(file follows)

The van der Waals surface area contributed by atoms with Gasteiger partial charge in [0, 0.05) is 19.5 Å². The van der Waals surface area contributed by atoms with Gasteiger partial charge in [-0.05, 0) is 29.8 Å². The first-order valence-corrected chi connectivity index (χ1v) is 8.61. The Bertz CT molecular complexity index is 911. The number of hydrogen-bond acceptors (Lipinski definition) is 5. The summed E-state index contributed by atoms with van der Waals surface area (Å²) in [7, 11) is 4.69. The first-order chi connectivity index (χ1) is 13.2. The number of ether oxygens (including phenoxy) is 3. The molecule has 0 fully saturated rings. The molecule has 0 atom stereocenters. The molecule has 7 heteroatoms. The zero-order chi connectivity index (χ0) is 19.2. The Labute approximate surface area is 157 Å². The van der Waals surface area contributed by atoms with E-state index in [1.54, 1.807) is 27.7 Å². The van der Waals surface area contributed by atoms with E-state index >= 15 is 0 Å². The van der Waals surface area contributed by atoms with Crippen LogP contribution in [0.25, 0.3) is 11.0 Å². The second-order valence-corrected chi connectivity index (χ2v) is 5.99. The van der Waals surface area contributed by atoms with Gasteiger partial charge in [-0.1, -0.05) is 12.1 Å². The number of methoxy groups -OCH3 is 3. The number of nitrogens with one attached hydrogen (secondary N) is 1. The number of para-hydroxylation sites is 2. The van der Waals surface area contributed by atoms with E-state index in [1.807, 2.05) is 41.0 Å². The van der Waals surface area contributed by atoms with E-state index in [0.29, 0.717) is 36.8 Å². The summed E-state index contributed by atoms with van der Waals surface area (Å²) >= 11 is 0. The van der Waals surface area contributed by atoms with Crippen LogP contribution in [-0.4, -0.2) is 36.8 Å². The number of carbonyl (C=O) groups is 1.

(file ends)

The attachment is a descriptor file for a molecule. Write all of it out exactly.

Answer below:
The van der Waals surface area contributed by atoms with Gasteiger partial charge in [0, 0.05) is 19.5 Å². The van der Waals surface area contributed by atoms with Gasteiger partial charge in [-0.05, 0) is 29.8 Å². The first-order valence-corrected chi connectivity index (χ1v) is 8.61. The Bertz CT molecular complexity index is 911. The number of hydrogen-bond acceptors (Lipinski definition) is 5. The summed E-state index contributed by atoms with van der Waals surface area (Å²) in [7, 11) is 4.69. The first-order chi connectivity index (χ1) is 13.2. The number of ether oxygens (including phenoxy) is 3. The molecule has 0 fully saturated rings. The molecule has 0 atom stereocenters. The molecule has 7 heteroatoms. The zero-order chi connectivity index (χ0) is 19.2. The Labute approximate surface area is 157 Å². The van der Waals surface area contributed by atoms with E-state index in [1.54, 1.807) is 27.7 Å². The van der Waals surface area contributed by atoms with E-state index >= 15 is 0 Å². The van der Waals surface area contributed by atoms with Crippen LogP contribution in [0.25, 0.3) is 11.0 Å². The second-order valence-corrected chi connectivity index (χ2v) is 5.99. The van der Waals surface area contributed by atoms with Gasteiger partial charge in [-0.1, -0.05) is 12.1 Å². The number of methoxy groups -OCH3 is 3. The number of nitrogens with one attached hydrogen (secondary N) is 1. The number of para-hydroxylation sites is 2. The van der Waals surface area contributed by atoms with E-state index in [1.807, 2.05) is 41.0 Å². The van der Waals surface area contributed by atoms with E-state index in [0.29, 0.717) is 36.8 Å². The summed E-state index contributed by atoms with van der Waals surface area (Å²) >= 11 is 0. The van der Waals surface area contributed by atoms with Crippen LogP contribution in [-0.4, -0.2) is 36.8 Å². The number of carbonyl (C=O) groups is 1.